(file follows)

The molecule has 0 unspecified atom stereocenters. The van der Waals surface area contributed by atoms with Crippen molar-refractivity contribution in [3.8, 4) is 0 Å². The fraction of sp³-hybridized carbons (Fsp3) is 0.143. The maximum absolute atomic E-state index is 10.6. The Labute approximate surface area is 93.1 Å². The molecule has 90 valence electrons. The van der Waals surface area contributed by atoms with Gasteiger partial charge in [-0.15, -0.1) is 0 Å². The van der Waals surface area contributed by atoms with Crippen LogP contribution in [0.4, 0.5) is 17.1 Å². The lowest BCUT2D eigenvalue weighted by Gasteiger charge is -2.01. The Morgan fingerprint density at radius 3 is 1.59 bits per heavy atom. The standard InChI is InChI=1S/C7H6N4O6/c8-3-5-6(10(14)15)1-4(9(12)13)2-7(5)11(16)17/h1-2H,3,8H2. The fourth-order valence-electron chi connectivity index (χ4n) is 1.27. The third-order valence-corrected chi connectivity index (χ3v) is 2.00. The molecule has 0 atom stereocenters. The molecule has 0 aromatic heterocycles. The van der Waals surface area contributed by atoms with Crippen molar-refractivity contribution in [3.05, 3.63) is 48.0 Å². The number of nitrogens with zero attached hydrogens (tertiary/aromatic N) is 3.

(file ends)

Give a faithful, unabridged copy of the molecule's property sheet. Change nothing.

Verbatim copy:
The molecule has 0 unspecified atom stereocenters. The van der Waals surface area contributed by atoms with Crippen molar-refractivity contribution in [3.8, 4) is 0 Å². The fraction of sp³-hybridized carbons (Fsp3) is 0.143. The maximum absolute atomic E-state index is 10.6. The Labute approximate surface area is 93.1 Å². The molecule has 90 valence electrons. The van der Waals surface area contributed by atoms with Gasteiger partial charge in [-0.15, -0.1) is 0 Å². The van der Waals surface area contributed by atoms with Crippen LogP contribution in [0.4, 0.5) is 17.1 Å². The lowest BCUT2D eigenvalue weighted by Gasteiger charge is -2.01. The Morgan fingerprint density at radius 3 is 1.59 bits per heavy atom. The standard InChI is InChI=1S/C7H6N4O6/c8-3-5-6(10(14)15)1-4(9(12)13)2-7(5)11(16)17/h1-2H,3,8H2. The fourth-order valence-electron chi connectivity index (χ4n) is 1.27. The third-order valence-corrected chi connectivity index (χ3v) is 2.00. The molecule has 0 atom stereocenters. The molecule has 0 aromatic heterocycles. The van der Waals surface area contributed by atoms with Crippen molar-refractivity contribution in [3.05, 3.63) is 48.0 Å². The number of nitrogens with zero attached hydrogens (tertiary/aromatic N) is 3.